Sep 26, 2011


This three-session group intervention uses cognitive-behavioral strategies to reduce anxiety in children with social phobia. An experimental efficacy evaluation conducted with a small sample of children found that the intervention had positive impacts on anxiety and depression, but no impact on social competence.


Target population: Children ages 8 to 11 with social phobia

The Brief Group Cognitive-Behavioral Intervention is a group-based treatment for children with social phobia. The program begins with one individual session held with each child and their parents. This session is used to describe the treatment protocol, explain important concepts, and review the child’s fear and avoidance hierarchy. Parents are informed that the child will be given homework assignments and are encouraged to ask questions.

The group intervention serves 5 to 7 children at a time and consists of three sessions that are approximately three hours each. The first session is devoted to education about social anxiety. Children are taught to recognize cognitive, physiological, and behavioral aspects of their anxiety and learn basic cognitive techniques to manage anxiety. The therapist also introduces children to the idea of exposure scenarios and demonstrates a possible scenario. The next two sessions focus on in-group exposure exercises and cognitive strategies. Children are asked to keep a daily diary of anxiety provoking situations as homework. After the second session, children are also asked to complete an exposure exercise with the help of their parents.


Gallagher, H.M., Rabian, B.A., McCloskey, M.S. (2004). A brief group cognitive-behavioral intervention for social phobia in childhood.Anxiety Disorders, 18, 459-479.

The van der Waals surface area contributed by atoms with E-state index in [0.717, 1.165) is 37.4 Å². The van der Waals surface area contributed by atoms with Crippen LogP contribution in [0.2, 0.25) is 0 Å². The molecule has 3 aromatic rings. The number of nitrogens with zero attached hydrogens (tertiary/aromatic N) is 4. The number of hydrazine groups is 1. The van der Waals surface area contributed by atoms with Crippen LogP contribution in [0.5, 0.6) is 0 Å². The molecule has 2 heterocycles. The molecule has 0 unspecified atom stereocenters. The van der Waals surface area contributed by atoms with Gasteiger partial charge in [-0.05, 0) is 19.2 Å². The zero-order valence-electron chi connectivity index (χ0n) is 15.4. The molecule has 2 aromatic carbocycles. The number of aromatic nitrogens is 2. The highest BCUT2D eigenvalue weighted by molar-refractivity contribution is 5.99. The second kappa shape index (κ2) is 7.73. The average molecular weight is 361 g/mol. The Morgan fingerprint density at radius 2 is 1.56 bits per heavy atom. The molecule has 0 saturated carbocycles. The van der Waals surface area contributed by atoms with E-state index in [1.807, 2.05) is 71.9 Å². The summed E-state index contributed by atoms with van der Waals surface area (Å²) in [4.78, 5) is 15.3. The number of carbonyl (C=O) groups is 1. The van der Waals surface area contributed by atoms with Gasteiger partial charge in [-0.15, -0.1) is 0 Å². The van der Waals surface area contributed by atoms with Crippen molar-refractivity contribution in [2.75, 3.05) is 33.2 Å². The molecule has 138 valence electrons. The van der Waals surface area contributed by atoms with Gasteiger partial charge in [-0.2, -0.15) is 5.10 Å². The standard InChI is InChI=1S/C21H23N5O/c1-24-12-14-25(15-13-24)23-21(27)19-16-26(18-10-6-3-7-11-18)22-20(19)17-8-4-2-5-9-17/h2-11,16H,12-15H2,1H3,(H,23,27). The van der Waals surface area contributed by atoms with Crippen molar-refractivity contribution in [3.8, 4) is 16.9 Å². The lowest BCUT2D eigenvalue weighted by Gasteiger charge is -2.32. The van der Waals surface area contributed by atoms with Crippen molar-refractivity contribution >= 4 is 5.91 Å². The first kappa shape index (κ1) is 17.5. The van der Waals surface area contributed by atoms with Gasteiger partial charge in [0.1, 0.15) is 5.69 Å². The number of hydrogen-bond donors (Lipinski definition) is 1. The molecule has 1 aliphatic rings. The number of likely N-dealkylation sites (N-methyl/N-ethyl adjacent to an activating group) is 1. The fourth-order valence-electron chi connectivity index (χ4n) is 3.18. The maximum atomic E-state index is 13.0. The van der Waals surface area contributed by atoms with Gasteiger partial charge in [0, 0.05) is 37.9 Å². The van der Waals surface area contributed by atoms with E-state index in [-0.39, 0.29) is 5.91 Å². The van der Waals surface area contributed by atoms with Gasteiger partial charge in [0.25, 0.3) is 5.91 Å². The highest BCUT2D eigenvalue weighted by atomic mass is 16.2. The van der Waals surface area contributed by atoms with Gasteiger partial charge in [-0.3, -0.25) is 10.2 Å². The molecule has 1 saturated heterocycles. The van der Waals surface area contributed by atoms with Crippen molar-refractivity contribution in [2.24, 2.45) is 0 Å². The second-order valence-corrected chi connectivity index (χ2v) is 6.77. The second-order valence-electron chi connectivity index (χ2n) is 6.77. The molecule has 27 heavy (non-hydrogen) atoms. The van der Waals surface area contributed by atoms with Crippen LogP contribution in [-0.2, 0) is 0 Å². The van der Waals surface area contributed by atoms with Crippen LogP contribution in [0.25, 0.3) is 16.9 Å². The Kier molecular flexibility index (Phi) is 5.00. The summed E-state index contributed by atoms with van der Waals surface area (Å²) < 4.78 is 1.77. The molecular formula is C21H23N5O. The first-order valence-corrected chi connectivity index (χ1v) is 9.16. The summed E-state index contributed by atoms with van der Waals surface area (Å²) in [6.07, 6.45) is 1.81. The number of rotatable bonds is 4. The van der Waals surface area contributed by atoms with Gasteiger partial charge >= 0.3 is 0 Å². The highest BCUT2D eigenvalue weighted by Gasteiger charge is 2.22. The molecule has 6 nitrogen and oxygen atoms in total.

Evaluated population: Twenty-three children between the ages of 8 and 11 years old who met criteria for social phobia participated in the study. There were 12 female children and 11 male children. Thirteen children were Caucasian and 10 were African American.

Approach: Children and parents participated in a screening interview prior to being randomly assigned to the treatment group or a wait-list control group. Twelve children were assigned to the treatment group and 11 to the control group. Assessments, consisting of questionnaires and a diagnostic interview, were conducted at pre-test, post-test, and a 3-week follow-up. Children’s anxiety, depression, and social competence were measured at each time point.

Results: The intervention had a statistically significant positive impact on almost all measures of anxiety and social phobia, including self-report, parent-report, and clinical interviews three weeks after the end of the intervention. The intervention also had a significant impact on depression, measured by child self-report. The intervention did not have an impact on children’s social competence.



Gallagher, H.M., Rabian, B.A., McCloskey, M.S. (2004). A brief group cognitive-behavioral intervention for social phobia in childhood.Anxiety Disorders, 18, 459-479.

KEYWORDS: children (3-11), elementary, middle school, males and females (co-ed), high-risk, white/Caucasian, anxiety disorders/symptoms, social skills/life skills, clinic/provider-based, counseling/therapy,

Program information last updated 9/26/2011.